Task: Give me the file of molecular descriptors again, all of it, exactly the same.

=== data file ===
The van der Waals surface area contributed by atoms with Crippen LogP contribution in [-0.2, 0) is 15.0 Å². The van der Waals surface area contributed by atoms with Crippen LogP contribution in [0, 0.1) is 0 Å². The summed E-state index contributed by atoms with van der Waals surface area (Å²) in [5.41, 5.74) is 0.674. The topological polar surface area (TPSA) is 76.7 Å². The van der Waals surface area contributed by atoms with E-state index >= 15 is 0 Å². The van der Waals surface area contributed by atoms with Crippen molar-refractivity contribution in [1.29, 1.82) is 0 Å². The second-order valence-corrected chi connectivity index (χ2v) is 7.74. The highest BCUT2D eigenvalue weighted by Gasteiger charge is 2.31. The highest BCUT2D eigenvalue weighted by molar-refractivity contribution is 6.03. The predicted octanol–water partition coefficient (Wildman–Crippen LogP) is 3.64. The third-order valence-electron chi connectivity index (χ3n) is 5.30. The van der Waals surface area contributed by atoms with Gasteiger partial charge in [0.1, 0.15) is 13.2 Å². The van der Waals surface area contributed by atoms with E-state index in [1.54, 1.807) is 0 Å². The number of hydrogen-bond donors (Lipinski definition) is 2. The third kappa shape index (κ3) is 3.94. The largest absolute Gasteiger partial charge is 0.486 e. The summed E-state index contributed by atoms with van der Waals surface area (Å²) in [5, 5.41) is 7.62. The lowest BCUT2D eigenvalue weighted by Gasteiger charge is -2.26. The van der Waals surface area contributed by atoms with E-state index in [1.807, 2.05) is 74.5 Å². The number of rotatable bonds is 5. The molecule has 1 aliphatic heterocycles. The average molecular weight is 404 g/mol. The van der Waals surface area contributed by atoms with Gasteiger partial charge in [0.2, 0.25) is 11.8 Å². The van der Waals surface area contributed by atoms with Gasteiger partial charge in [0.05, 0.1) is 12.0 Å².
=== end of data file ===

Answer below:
The van der Waals surface area contributed by atoms with Crippen LogP contribution in [-0.2, 0) is 15.0 Å². The van der Waals surface area contributed by atoms with Crippen LogP contribution in [0, 0.1) is 0 Å². The summed E-state index contributed by atoms with van der Waals surface area (Å²) in [5.41, 5.74) is 0.674. The topological polar surface area (TPSA) is 76.7 Å². The van der Waals surface area contributed by atoms with E-state index >= 15 is 0 Å². The van der Waals surface area contributed by atoms with Crippen molar-refractivity contribution in [1.29, 1.82) is 0 Å². The second-order valence-corrected chi connectivity index (χ2v) is 7.74. The highest BCUT2D eigenvalue weighted by Gasteiger charge is 2.31. The highest BCUT2D eigenvalue weighted by molar-refractivity contribution is 6.03. The predicted octanol–water partition coefficient (Wildman–Crippen LogP) is 3.64. The third-order valence-electron chi connectivity index (χ3n) is 5.30. The van der Waals surface area contributed by atoms with Gasteiger partial charge in [0.1, 0.15) is 13.2 Å². The van der Waals surface area contributed by atoms with E-state index in [1.54, 1.807) is 0 Å². The number of hydrogen-bond donors (Lipinski definition) is 2. The third kappa shape index (κ3) is 3.94. The largest absolute Gasteiger partial charge is 0.486 e. The summed E-state index contributed by atoms with van der Waals surface area (Å²) in [5, 5.41) is 7.62. The lowest BCUT2D eigenvalue weighted by Gasteiger charge is -2.26. The van der Waals surface area contributed by atoms with E-state index in [1.807, 2.05) is 74.5 Å². The number of rotatable bonds is 5. The molecule has 1 aliphatic heterocycles. The average molecular weight is 404 g/mol. The van der Waals surface area contributed by atoms with Gasteiger partial charge in [0.2, 0.25) is 11.8 Å². The van der Waals surface area contributed by atoms with Gasteiger partial charge in [0.05, 0.1) is 12.0 Å².